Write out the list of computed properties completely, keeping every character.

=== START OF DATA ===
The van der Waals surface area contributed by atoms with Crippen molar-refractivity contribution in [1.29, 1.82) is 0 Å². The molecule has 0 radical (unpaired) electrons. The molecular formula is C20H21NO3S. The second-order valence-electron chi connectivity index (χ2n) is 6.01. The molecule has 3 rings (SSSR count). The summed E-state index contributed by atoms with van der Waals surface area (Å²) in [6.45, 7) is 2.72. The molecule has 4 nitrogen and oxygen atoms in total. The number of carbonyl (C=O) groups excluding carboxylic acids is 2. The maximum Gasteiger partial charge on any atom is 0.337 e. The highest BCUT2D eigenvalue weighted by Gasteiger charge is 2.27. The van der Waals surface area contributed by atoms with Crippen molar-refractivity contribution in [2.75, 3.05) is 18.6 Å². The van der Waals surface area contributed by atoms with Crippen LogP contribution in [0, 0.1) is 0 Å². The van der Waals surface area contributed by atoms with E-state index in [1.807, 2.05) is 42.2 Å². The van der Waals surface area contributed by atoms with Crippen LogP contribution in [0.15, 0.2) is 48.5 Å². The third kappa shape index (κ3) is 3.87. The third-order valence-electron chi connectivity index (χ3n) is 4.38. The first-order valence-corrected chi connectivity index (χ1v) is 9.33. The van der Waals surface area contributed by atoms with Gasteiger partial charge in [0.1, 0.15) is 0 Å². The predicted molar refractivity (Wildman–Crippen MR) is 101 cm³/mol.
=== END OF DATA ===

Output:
The van der Waals surface area contributed by atoms with Crippen molar-refractivity contribution in [1.29, 1.82) is 0 Å². The molecule has 0 radical (unpaired) electrons. The molecular formula is C20H21NO3S. The second-order valence-electron chi connectivity index (χ2n) is 6.01. The molecule has 3 rings (SSSR count). The summed E-state index contributed by atoms with van der Waals surface area (Å²) in [6.45, 7) is 2.72. The molecule has 4 nitrogen and oxygen atoms in total. The number of carbonyl (C=O) groups excluding carboxylic acids is 2. The maximum Gasteiger partial charge on any atom is 0.337 e. The highest BCUT2D eigenvalue weighted by Gasteiger charge is 2.27. The van der Waals surface area contributed by atoms with Crippen molar-refractivity contribution in [2.75, 3.05) is 18.6 Å². The van der Waals surface area contributed by atoms with Crippen LogP contribution in [0, 0.1) is 0 Å². The van der Waals surface area contributed by atoms with E-state index in [1.807, 2.05) is 42.2 Å². The van der Waals surface area contributed by atoms with Crippen LogP contribution in [0.15, 0.2) is 48.5 Å². The third kappa shape index (κ3) is 3.87. The third-order valence-electron chi connectivity index (χ3n) is 4.38. The first-order valence-corrected chi connectivity index (χ1v) is 9.33. The van der Waals surface area contributed by atoms with Gasteiger partial charge in [0.1, 0.15) is 0 Å². The predicted molar refractivity (Wildman–Crippen MR) is 101 cm³/mol.